Sabah al-Nasseri discusses al-Maliki and the role of US, Iran, Syria, and the Gulf states in Iraq since ISIS began its offensive weeks ago


Story Transcript

ANTON WORONCZUK, TRNN PRODUCER: Welcome to The Real News Network. I’m Anton Woronczuk in Baltimore.

In Iraq, ISIS is advancing towards the Haditha Dam, one of the most significant sources of hydroelectricity in the country.

Meanwhile, the U.S. and UN have thus far been unsuccessful in their attempts to encourage Iraqi Prime Minister Nouri al-Maliki to bring the Sunnis and Kurds into the coalition government. The United Nations also reported that at least 1,000 people have died in Iraq so far this month, saying that this number, quote, should be viewed very much as a minimum.

Syria also took its first major action in Iraq, conducting two air strikes over the last couple of days in the Anbar province, according to Iraqi officials.

U.S. officials also told The New York Times that Iran has sent drones into the country and is continuing daily shipments of military equipment to assist the Iraqi central government in its fight against ISIS. The news comes as about half of the expected 300 U.S. military advisers have now arrived in Baghdad.

Joining us now to give an analysis of the situation is Sabah Alnasseri. He was born in Basra, in Iraq, and he teaches Middle East politics and economy at the Political Science Department at York University in Toronto.

Thanks for joining us, Sabah.

SABAH ALNASSERI, ASSOC. PROF. MIDEAST POLITICS, YORK UNIV.: Good to be with you, Anton.

WORONCZUK: So we’ve heard appeals from U.S. Secretary of State John Kerry, the Shiite grand ayatollah al-Sistani, and the UN for al-Maliki to incorporate Kurdish and Sunni politicians into the coalition government, though al-Maliki seems to have rejected this altogether. And it seems that there is a division emerging between Shiite political leaders. For example, The New York Times reported that Muqtada al-Sadr has revived the Mahdi Army, which played a major role in the sectarian civil war from 2006 to 2008. And he has also said that his militia–he’s not willing to have his militia come under the control of the al-Maliki government. So what do you think is the future for al-Maliki?

ALNASSERI: That’s an excellent question. And let me just go one step back to answer this question. You see, the Constitution and the election law inherently forced different political forces to appeal to their own community to be elected. So the whole Iraqi polity has fractured along ethnic and sectarian lines. So the biggest problem of al-Maliki, it’s not the Sunnis or the Kurds; it’s the Shiites, for two reasons. One is the nominally Shiite majority cannot be translated into political majority. And second, there are strong contenders within the Shiite communities, like al-Hakim, al-Sadr, with whom al-Maliki actually contests over political power. So the major problem of al-Maliki is the Shiite community and the Shiite contenders.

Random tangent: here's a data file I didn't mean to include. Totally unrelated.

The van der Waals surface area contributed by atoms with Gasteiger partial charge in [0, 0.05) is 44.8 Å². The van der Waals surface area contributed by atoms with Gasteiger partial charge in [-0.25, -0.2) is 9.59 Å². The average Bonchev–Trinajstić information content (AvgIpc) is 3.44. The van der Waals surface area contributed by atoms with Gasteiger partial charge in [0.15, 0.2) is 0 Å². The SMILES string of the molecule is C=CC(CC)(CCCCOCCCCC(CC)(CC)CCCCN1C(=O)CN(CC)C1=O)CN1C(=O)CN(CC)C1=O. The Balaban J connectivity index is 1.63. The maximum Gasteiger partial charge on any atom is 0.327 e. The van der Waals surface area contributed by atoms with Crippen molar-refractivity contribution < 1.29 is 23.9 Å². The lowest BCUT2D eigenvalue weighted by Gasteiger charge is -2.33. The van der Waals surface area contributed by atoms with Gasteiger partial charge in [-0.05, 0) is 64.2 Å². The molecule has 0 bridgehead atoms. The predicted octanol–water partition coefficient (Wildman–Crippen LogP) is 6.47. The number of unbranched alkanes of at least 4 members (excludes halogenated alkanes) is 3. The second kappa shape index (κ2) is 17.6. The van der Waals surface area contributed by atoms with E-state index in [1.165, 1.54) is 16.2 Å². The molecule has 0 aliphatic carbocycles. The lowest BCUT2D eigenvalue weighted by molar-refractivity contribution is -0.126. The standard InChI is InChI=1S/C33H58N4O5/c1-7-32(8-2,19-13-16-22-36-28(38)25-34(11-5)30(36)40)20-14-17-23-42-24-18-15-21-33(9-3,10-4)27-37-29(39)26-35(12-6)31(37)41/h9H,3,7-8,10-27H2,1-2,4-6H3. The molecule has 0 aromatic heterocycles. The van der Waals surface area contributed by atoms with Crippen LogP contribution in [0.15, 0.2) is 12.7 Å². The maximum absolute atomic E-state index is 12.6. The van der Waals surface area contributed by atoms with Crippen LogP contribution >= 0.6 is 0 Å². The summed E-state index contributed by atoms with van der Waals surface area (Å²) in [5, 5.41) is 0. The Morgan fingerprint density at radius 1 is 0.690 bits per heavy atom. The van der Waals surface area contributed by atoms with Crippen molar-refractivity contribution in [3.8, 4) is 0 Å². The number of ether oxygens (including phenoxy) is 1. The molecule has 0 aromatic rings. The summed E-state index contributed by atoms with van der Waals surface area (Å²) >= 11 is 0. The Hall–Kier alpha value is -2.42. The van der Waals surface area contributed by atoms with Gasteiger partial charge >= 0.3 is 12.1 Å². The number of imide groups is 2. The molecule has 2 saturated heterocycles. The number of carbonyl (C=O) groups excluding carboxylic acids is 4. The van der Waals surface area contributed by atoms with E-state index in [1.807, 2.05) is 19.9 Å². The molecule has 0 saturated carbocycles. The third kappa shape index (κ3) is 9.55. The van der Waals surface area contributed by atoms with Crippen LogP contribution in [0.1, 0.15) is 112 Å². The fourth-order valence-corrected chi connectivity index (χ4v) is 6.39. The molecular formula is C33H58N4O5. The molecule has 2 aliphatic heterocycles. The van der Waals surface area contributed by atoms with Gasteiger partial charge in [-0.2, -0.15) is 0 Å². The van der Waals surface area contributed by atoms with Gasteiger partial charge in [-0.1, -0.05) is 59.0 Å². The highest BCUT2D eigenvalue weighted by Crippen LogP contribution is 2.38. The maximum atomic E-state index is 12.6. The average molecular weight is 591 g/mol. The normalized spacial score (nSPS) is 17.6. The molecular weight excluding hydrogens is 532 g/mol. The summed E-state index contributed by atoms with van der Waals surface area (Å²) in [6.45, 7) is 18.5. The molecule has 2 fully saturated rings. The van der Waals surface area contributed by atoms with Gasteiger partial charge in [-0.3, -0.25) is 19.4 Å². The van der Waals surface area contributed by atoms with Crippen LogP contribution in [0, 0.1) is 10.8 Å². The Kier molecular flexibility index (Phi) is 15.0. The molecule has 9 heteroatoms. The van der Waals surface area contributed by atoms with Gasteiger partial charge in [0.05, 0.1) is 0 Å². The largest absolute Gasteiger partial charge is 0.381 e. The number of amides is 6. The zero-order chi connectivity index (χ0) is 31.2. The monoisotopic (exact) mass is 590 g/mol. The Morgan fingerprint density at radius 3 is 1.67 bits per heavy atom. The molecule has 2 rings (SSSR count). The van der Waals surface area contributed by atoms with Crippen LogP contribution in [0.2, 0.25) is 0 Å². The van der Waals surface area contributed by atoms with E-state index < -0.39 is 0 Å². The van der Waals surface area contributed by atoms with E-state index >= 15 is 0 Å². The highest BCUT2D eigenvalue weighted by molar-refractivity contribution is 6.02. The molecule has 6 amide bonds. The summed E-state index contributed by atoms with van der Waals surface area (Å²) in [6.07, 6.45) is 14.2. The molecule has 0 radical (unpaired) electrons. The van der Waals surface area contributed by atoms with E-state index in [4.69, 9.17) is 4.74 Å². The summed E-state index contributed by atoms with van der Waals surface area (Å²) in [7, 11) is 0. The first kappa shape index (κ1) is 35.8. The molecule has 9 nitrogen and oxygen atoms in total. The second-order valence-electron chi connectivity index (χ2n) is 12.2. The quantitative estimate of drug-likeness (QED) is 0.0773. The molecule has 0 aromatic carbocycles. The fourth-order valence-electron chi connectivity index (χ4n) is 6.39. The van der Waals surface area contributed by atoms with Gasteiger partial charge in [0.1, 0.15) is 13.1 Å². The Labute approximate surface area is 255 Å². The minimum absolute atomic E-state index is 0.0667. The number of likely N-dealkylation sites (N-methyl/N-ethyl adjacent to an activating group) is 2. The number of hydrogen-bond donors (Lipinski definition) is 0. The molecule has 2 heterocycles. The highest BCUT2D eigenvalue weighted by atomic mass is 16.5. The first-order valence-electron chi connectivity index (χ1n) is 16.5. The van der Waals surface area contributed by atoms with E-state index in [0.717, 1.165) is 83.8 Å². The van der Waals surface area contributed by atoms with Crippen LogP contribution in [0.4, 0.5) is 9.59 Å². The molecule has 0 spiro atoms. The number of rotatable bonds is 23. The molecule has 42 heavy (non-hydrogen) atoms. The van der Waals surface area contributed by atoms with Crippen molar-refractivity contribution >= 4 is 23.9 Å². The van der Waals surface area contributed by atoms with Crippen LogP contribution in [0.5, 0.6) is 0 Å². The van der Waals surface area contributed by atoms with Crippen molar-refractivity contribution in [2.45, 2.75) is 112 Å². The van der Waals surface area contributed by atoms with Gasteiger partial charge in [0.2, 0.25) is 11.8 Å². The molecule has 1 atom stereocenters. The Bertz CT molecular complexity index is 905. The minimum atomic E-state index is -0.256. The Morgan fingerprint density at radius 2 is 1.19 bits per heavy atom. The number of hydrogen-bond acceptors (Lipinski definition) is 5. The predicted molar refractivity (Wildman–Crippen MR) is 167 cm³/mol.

So if we go back to December 2013, where we had the peaceful protesters in Ramadi and Fallujah, etc., al-Maliki gambled and escalated the conflict militarily to win the election. And he actually opened the gates, not only the door, for ISIL to occupy a lot of cities at that time and until today. But he won the election. The problem is his platform was organized around law and order, and he attempted to win an absolute majority so that he can rule absolutely. He failed, because not only the Sunnis and the Kurds, they don’t trust al-Maliki, but even the Shiite communities [incompr.] political forces.

So it might sound paradox that the fate of al-Maliki depends not on the Sunni and the Kurds and their protest or opposition to him; it depends on the Shiite political forces, because they are the only one who can nominate al-Maliki, if they agree on al-Maliki as [incompr.] president. So his main problem are the Shiite contenders and struggle over political power within the community. The conflict is intra- rather than inter-community.